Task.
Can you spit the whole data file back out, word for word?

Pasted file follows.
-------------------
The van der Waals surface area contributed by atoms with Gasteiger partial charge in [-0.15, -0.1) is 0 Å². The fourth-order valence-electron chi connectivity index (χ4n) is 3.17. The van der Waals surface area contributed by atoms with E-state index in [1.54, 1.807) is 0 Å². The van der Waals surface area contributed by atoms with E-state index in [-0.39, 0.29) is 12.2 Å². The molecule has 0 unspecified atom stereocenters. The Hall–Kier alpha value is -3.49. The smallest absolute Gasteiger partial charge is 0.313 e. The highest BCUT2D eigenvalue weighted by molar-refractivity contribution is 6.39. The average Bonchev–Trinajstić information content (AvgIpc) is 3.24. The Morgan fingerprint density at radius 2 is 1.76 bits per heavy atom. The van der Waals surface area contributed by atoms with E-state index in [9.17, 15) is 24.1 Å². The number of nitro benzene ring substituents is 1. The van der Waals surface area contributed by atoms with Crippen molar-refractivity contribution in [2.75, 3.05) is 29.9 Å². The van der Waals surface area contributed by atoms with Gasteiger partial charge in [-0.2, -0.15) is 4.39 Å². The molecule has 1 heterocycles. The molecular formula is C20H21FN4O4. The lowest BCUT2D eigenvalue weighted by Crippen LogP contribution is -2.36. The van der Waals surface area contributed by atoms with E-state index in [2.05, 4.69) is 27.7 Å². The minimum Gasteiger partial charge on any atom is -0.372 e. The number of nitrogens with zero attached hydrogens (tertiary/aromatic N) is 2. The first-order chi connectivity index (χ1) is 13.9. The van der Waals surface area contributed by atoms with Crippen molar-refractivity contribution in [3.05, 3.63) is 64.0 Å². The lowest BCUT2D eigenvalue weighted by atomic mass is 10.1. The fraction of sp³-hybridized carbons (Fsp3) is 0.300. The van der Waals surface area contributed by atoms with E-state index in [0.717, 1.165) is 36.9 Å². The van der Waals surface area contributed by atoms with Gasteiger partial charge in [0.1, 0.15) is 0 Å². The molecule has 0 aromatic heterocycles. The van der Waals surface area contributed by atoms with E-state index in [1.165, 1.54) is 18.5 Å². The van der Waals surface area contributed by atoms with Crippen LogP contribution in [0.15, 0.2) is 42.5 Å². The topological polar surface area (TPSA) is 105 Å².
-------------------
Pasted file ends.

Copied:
The van der Waals surface area contributed by atoms with Gasteiger partial charge in [-0.15, -0.1) is 0 Å². The fourth-order valence-electron chi connectivity index (χ4n) is 3.17. The van der Waals surface area contributed by atoms with E-state index in [1.54, 1.807) is 0 Å². The van der Waals surface area contributed by atoms with E-state index in [-0.39, 0.29) is 12.2 Å². The molecule has 0 unspecified atom stereocenters. The Hall–Kier alpha value is -3.49. The smallest absolute Gasteiger partial charge is 0.313 e. The highest BCUT2D eigenvalue weighted by molar-refractivity contribution is 6.39. The average Bonchev–Trinajstić information content (AvgIpc) is 3.24. The Morgan fingerprint density at radius 2 is 1.76 bits per heavy atom. The van der Waals surface area contributed by atoms with E-state index in [9.17, 15) is 24.1 Å². The number of nitro benzene ring substituents is 1. The van der Waals surface area contributed by atoms with Crippen molar-refractivity contribution in [2.75, 3.05) is 29.9 Å². The van der Waals surface area contributed by atoms with Gasteiger partial charge in [-0.2, -0.15) is 4.39 Å². The molecule has 1 heterocycles. The molecular formula is C20H21FN4O4. The lowest BCUT2D eigenvalue weighted by Crippen LogP contribution is -2.36. The van der Waals surface area contributed by atoms with E-state index in [2.05, 4.69) is 27.7 Å². The minimum Gasteiger partial charge on any atom is -0.372 e. The number of nitrogens with zero attached hydrogens (tertiary/aromatic N) is 2. The first-order chi connectivity index (χ1) is 13.9. The van der Waals surface area contributed by atoms with Crippen molar-refractivity contribution in [3.05, 3.63) is 64.0 Å². The lowest BCUT2D eigenvalue weighted by atomic mass is 10.1. The fraction of sp³-hybridized carbons (Fsp3) is 0.300. The van der Waals surface area contributed by atoms with E-state index in [0.717, 1.165) is 36.9 Å². The van der Waals surface area contributed by atoms with Gasteiger partial charge in [0.1, 0.15) is 0 Å². The molecule has 0 aromatic heterocycles. The van der Waals surface area contributed by atoms with E-state index in [1.165, 1.54) is 18.5 Å². The van der Waals surface area contributed by atoms with Crippen LogP contribution in [0.15, 0.2) is 42.5 Å². The topological polar surface area (TPSA) is 105 Å².